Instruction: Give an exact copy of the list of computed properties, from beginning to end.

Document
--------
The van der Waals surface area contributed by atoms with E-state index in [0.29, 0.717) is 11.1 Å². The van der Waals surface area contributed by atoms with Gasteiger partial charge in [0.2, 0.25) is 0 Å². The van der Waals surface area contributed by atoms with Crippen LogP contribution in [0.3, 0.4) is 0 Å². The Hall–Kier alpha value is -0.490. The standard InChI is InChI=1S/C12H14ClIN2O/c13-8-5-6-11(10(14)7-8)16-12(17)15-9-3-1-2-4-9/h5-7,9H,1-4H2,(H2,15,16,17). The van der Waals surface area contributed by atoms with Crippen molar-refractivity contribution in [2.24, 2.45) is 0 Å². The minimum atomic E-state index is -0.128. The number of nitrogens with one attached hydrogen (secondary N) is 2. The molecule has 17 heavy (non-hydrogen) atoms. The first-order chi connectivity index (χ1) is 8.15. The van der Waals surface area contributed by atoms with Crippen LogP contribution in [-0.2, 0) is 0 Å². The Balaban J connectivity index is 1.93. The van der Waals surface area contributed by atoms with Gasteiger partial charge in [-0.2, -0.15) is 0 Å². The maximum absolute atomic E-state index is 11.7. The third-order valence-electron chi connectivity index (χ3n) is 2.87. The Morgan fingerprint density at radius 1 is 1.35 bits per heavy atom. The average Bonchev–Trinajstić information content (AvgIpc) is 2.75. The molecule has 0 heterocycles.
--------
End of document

The van der Waals surface area contributed by atoms with E-state index in [0.29, 0.717) is 11.1 Å². The van der Waals surface area contributed by atoms with Gasteiger partial charge in [0.2, 0.25) is 0 Å². The van der Waals surface area contributed by atoms with Crippen LogP contribution in [0.3, 0.4) is 0 Å². The Hall–Kier alpha value is -0.490. The standard InChI is InChI=1S/C12H14ClIN2O/c13-8-5-6-11(10(14)7-8)16-12(17)15-9-3-1-2-4-9/h5-7,9H,1-4H2,(H2,15,16,17). The van der Waals surface area contributed by atoms with Crippen molar-refractivity contribution in [2.24, 2.45) is 0 Å². The minimum atomic E-state index is -0.128. The number of nitrogens with one attached hydrogen (secondary N) is 2. The molecule has 17 heavy (non-hydrogen) atoms. The first-order chi connectivity index (χ1) is 8.15. The van der Waals surface area contributed by atoms with Crippen LogP contribution in [-0.2, 0) is 0 Å². The Balaban J connectivity index is 1.93. The van der Waals surface area contributed by atoms with Gasteiger partial charge in [-0.2, -0.15) is 0 Å². The maximum absolute atomic E-state index is 11.7. The third-order valence-electron chi connectivity index (χ3n) is 2.87. The Morgan fingerprint density at radius 1 is 1.35 bits per heavy atom. The average Bonchev–Trinajstić information content (AvgIpc) is 2.75. The molecule has 0 heterocycles.